Take a picture of me with this cat

who is not my cat but my brother’s cat,

and has the nose and eyes of a man.

The balcony floor is littered;

I sweep, leave all doors unchained.

Waiting for your entrance I read old text messages,

which I saved and will continue to save.

My hand is a ham when I hold it to the camera.

My hand is bigger than the cat.

My broom is made from light, the cousin of nothing.

Light is straw or like straw.


When I was a city, I was a horse.
I could cry at anyone’s home movies.
Bruised haircuts, inflatable pools—
I would score them all in B minor.

I saw the end of me on a baseball diamond,
one hand on my crotch, the other in the sky.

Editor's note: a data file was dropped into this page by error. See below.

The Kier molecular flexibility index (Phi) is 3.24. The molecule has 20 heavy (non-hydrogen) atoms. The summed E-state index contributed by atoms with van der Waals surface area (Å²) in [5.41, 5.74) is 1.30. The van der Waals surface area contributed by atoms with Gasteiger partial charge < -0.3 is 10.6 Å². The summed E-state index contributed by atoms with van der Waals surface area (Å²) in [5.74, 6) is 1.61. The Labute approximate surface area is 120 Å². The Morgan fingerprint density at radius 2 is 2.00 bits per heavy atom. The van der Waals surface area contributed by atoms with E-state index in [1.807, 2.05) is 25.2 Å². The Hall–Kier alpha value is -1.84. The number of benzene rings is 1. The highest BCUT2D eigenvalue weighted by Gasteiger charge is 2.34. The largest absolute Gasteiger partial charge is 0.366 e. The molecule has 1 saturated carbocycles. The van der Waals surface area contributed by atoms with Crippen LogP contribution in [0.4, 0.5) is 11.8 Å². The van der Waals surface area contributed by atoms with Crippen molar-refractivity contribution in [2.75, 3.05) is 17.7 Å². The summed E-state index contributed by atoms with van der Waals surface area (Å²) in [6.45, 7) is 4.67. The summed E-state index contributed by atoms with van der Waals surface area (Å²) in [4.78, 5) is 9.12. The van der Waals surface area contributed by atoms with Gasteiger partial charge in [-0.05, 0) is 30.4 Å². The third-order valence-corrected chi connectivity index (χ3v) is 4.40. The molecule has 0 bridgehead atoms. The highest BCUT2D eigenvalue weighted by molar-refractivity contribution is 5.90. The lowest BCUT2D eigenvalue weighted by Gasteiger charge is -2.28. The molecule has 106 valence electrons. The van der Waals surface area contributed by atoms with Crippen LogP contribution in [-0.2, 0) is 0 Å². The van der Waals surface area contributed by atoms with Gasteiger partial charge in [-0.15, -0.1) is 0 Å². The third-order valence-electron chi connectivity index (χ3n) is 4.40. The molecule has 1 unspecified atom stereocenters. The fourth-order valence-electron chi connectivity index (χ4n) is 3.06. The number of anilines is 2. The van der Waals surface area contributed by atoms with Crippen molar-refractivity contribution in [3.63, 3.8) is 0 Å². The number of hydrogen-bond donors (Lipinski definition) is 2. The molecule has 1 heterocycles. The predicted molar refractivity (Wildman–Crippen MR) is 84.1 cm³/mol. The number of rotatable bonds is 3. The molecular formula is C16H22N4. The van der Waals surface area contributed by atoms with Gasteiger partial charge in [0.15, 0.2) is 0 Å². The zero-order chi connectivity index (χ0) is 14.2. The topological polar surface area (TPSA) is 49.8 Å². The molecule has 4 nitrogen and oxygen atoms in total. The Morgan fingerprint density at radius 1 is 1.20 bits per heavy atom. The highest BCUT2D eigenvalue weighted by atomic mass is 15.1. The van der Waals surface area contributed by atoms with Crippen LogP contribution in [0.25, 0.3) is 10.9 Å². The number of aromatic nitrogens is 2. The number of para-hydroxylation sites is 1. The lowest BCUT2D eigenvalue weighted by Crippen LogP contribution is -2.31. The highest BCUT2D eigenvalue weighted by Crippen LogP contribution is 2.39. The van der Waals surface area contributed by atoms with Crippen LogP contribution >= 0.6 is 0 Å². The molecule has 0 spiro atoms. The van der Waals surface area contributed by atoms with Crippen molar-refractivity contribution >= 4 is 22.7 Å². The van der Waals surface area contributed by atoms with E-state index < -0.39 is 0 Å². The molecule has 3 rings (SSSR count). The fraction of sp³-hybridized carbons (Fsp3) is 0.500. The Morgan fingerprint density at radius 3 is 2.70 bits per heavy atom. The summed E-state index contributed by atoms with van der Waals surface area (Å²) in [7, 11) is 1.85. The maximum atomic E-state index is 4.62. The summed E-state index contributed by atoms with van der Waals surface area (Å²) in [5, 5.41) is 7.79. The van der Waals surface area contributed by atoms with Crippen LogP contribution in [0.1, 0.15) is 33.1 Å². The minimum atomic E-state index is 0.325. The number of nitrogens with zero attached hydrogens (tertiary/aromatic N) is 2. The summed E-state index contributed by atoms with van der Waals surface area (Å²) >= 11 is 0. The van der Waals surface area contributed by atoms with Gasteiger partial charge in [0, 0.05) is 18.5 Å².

I punched the air. It wasn’t sad.
It was triumphant, me dust-covered and dying.

After that, the screens were lit, the reels all rolling.
I rode out along the highways into the stadium night.


One day I was erased
by crows cawing
in the background
on TV.

Are shortalls
my only option
or limestone?

In stories
they never show up
naked. They wear
English dresses.

When the small mammal
first appeared
I named him
I him-ed him
flocked words
and bent him.

Kathy Goodkin's poems have appeared or are forthcoming in Denver Quarterly, RHINO, Redivider, and elsewhere. She is an editor for Grazing Grain Press, an inclusive feminist chapbook publisher, and she leads poetry workshops in a women's correctional facility. Find her online at www.kathygoodkin.com